Palestinians to seek UN support for state-official
* PLO to seek U.N. Security Council backing for state
* Israel says move would damage peace efforts
RAMALLAH, West Bank, Nov 15 (Reuters) - The Palestinians are planning to take their quest for independence to the U.N. Security Council, aiming to secure international recognition for a state, the chief Palestinian negotiator said on Sunday.
Saeb Erekat said there was no time frame for the diplomatic initiative. "When we are ready, we will go," he told Reuters.
"We have taken an Arab foreign ministers' decision to seek the help of the international community," he said.
Palestinians attributed the move to frustration at the lack of progress in peace negotiations with Israel which have been stalled since last December.
Despite months of diplomacy, the United States has failed to broker a resumption of those talks between Palestinian President Mahmoud Abbas and the Israeli government led by Prime Minister Benjamin Netanyahu.
Abbas has stuck by his demand for a total halt to Israeli settlement construction in the occupied West Bank before any return to peace talks. He has resisted recent U.S. pressure to resume negotiations right away.
Abbas, head of the Western-backed Palestinian Authority, aims to establish a state in the West Bank and Gaza Strip, territories Israel captured in a 1967 war.
Mohammed Dahlan, a senior official from Abbas's Fatah faction, told reporters that the diplomatic initiative had been agreed by the Palestine Liberation Organisation executive which Abbas chairs.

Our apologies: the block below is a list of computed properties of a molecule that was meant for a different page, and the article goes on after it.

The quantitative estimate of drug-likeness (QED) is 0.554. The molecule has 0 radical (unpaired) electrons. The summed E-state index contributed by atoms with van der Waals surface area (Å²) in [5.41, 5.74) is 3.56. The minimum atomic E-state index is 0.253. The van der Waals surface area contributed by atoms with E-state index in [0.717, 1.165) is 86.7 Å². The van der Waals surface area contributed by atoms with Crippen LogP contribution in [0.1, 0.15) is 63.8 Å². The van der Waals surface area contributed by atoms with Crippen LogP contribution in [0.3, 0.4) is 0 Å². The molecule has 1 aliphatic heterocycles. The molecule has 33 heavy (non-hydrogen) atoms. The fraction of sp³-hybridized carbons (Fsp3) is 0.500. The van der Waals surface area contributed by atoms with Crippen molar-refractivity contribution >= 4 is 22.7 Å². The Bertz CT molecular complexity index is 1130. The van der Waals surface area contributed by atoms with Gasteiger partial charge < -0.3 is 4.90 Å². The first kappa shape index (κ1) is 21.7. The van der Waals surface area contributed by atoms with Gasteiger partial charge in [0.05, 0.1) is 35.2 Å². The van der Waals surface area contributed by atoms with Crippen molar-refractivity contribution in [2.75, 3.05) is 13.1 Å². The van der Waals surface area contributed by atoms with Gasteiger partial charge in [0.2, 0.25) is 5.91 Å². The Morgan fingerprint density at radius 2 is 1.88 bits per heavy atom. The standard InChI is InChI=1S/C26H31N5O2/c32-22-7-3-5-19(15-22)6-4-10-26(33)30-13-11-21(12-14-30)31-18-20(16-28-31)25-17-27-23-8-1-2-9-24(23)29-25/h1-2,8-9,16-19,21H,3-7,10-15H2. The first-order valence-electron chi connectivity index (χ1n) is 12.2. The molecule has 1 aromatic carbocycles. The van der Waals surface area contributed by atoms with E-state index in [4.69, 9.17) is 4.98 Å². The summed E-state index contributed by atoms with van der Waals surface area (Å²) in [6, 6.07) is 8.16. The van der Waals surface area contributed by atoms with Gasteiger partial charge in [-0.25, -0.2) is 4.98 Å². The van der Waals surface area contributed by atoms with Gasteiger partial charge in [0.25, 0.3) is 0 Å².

"We are now leading a diplomatic battle," Dahlan said.
But he added that Palestinians still held open the option for "popular, comprehensive resistance against settlement and the occupation" although he did not say whether this could also take a violent form.
The United States, which had called for a freeze of Israeli settlement activity in the West Bank, eased pressure on Israel in September by calling only for "restraint".
Erekat said the United States and other major international players would be consulted ahead of going to the Security Council. "If the Americans cannot get the Israelis to stop settlement activities, they should also not cover them when we decide to go to the Security Council," he said.
A senior Israeli minister speaking before Sunday's weekly Israeli cabinet meeting in Jerusalem said such a move would harm peace efforts.
"I think any unilateral statement that will be made by the Palestinians will not move the Israeli side forward in order to achieve peace with the Palestinians," Vice Prime Minister Silvan Shalom said. (Writing by Tom Perry; additional reporting by Ali Sawafta, and Eli Berlzon in Jerusalem; editing by Robin Pomeroy)
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